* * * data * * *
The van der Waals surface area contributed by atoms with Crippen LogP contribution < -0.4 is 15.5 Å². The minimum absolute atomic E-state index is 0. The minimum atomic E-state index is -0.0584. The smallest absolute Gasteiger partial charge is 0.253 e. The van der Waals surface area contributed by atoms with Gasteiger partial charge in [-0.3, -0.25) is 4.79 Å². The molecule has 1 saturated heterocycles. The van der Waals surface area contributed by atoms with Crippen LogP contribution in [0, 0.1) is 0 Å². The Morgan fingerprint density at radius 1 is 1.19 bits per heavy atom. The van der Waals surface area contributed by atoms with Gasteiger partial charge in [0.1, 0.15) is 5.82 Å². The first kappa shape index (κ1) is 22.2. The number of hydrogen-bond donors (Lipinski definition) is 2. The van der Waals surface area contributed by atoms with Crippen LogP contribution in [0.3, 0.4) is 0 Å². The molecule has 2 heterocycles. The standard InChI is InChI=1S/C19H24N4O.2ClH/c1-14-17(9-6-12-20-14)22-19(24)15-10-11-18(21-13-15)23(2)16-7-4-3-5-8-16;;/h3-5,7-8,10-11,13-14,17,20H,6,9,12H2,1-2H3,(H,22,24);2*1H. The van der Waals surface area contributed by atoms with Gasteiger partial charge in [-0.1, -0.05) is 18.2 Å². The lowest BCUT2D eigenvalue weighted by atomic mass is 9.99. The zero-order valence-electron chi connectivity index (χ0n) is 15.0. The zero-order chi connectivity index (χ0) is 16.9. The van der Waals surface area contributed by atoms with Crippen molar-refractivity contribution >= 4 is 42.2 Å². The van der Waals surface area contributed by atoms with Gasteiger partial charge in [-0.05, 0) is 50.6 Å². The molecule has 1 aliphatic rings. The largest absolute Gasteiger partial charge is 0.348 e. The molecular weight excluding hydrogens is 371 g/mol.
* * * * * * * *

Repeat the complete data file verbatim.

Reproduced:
The van der Waals surface area contributed by atoms with Crippen LogP contribution < -0.4 is 15.5 Å². The minimum absolute atomic E-state index is 0. The minimum atomic E-state index is -0.0584. The smallest absolute Gasteiger partial charge is 0.253 e. The van der Waals surface area contributed by atoms with Gasteiger partial charge in [-0.3, -0.25) is 4.79 Å². The molecule has 1 saturated heterocycles. The van der Waals surface area contributed by atoms with Crippen LogP contribution in [0, 0.1) is 0 Å². The Morgan fingerprint density at radius 1 is 1.19 bits per heavy atom. The van der Waals surface area contributed by atoms with Gasteiger partial charge in [0.1, 0.15) is 5.82 Å². The first kappa shape index (κ1) is 22.2. The number of hydrogen-bond donors (Lipinski definition) is 2. The van der Waals surface area contributed by atoms with Crippen LogP contribution in [0.3, 0.4) is 0 Å². The molecule has 2 heterocycles. The standard InChI is InChI=1S/C19H24N4O.2ClH/c1-14-17(9-6-12-20-14)22-19(24)15-10-11-18(21-13-15)23(2)16-7-4-3-5-8-16;;/h3-5,7-8,10-11,13-14,17,20H,6,9,12H2,1-2H3,(H,22,24);2*1H. The van der Waals surface area contributed by atoms with Gasteiger partial charge in [-0.1, -0.05) is 18.2 Å². The lowest BCUT2D eigenvalue weighted by atomic mass is 9.99. The zero-order valence-electron chi connectivity index (χ0n) is 15.0. The zero-order chi connectivity index (χ0) is 16.9. The van der Waals surface area contributed by atoms with Crippen molar-refractivity contribution >= 4 is 42.2 Å². The van der Waals surface area contributed by atoms with Gasteiger partial charge in [-0.05, 0) is 50.6 Å². The molecule has 1 aliphatic rings. The largest absolute Gasteiger partial charge is 0.348 e. The molecular weight excluding hydrogens is 371 g/mol.